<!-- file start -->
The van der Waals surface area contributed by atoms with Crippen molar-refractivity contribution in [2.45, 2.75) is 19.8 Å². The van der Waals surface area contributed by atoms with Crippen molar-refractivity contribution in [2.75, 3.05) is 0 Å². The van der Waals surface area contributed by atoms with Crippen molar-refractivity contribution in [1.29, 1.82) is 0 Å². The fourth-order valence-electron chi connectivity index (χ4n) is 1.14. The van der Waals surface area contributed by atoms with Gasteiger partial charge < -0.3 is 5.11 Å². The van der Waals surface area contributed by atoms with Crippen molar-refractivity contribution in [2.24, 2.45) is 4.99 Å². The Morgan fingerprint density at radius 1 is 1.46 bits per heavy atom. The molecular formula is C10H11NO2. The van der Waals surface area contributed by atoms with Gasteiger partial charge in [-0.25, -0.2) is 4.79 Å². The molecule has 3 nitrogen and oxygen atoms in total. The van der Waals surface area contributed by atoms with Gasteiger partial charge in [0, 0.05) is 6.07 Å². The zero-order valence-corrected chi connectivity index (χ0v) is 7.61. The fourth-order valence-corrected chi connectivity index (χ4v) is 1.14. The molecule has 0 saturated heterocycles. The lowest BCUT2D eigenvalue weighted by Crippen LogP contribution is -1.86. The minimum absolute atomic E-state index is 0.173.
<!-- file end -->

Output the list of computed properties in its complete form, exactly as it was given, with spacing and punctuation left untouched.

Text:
The van der Waals surface area contributed by atoms with Crippen molar-refractivity contribution in [2.45, 2.75) is 19.8 Å². The van der Waals surface area contributed by atoms with Crippen molar-refractivity contribution in [2.75, 3.05) is 0 Å². The van der Waals surface area contributed by atoms with Crippen molar-refractivity contribution in [1.29, 1.82) is 0 Å². The fourth-order valence-electron chi connectivity index (χ4n) is 1.14. The van der Waals surface area contributed by atoms with Gasteiger partial charge < -0.3 is 5.11 Å². The van der Waals surface area contributed by atoms with Crippen molar-refractivity contribution in [2.24, 2.45) is 4.99 Å². The Morgan fingerprint density at radius 1 is 1.46 bits per heavy atom. The molecular formula is C10H11NO2. The van der Waals surface area contributed by atoms with Gasteiger partial charge in [-0.25, -0.2) is 4.79 Å². The molecule has 3 nitrogen and oxygen atoms in total. The van der Waals surface area contributed by atoms with Gasteiger partial charge in [0, 0.05) is 6.07 Å². The zero-order valence-corrected chi connectivity index (χ0v) is 7.61. The fourth-order valence-corrected chi connectivity index (χ4v) is 1.14. The molecule has 0 saturated heterocycles. The lowest BCUT2D eigenvalue weighted by Crippen LogP contribution is -1.86. The minimum absolute atomic E-state index is 0.173.